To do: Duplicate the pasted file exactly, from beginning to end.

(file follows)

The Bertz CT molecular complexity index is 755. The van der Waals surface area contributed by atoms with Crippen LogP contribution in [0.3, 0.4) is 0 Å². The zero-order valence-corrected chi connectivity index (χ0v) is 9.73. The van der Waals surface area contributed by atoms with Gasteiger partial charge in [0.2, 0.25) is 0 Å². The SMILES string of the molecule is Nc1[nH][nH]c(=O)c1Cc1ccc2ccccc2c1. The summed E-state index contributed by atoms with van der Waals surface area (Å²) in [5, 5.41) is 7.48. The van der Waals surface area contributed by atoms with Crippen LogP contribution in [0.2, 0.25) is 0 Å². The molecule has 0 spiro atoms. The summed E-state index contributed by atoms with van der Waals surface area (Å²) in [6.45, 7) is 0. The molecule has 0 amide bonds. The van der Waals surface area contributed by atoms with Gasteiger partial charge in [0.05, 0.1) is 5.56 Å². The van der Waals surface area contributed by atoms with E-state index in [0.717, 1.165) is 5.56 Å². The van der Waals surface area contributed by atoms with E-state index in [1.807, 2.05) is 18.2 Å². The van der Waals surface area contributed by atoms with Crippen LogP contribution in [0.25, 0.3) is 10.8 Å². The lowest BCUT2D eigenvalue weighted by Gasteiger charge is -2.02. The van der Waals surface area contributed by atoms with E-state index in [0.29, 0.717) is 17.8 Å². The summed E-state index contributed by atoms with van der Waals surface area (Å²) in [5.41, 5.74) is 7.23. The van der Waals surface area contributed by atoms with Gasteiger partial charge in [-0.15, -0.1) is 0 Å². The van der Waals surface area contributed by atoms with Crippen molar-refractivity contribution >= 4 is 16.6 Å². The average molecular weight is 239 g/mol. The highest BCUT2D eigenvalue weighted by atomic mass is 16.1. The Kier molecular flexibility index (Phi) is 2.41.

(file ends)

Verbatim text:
The Bertz CT molecular complexity index is 755. The van der Waals surface area contributed by atoms with Crippen LogP contribution in [0.3, 0.4) is 0 Å². The zero-order valence-corrected chi connectivity index (χ0v) is 9.73. The van der Waals surface area contributed by atoms with Gasteiger partial charge in [0.2, 0.25) is 0 Å². The SMILES string of the molecule is Nc1[nH][nH]c(=O)c1Cc1ccc2ccccc2c1. The summed E-state index contributed by atoms with van der Waals surface area (Å²) in [5, 5.41) is 7.48. The van der Waals surface area contributed by atoms with Crippen LogP contribution in [0.2, 0.25) is 0 Å². The molecule has 0 spiro atoms. The summed E-state index contributed by atoms with van der Waals surface area (Å²) in [6.45, 7) is 0. The molecule has 0 amide bonds. The van der Waals surface area contributed by atoms with Gasteiger partial charge in [0.05, 0.1) is 5.56 Å². The van der Waals surface area contributed by atoms with E-state index in [0.717, 1.165) is 5.56 Å². The van der Waals surface area contributed by atoms with E-state index in [1.807, 2.05) is 18.2 Å². The van der Waals surface area contributed by atoms with Crippen LogP contribution in [0.25, 0.3) is 10.8 Å². The lowest BCUT2D eigenvalue weighted by Gasteiger charge is -2.02. The van der Waals surface area contributed by atoms with E-state index in [0.29, 0.717) is 17.8 Å². The summed E-state index contributed by atoms with van der Waals surface area (Å²) in [5.41, 5.74) is 7.23. The van der Waals surface area contributed by atoms with Gasteiger partial charge in [-0.15, -0.1) is 0 Å². The van der Waals surface area contributed by atoms with Crippen molar-refractivity contribution >= 4 is 16.6 Å². The average molecular weight is 239 g/mol. The highest BCUT2D eigenvalue weighted by atomic mass is 16.1. The Kier molecular flexibility index (Phi) is 2.41.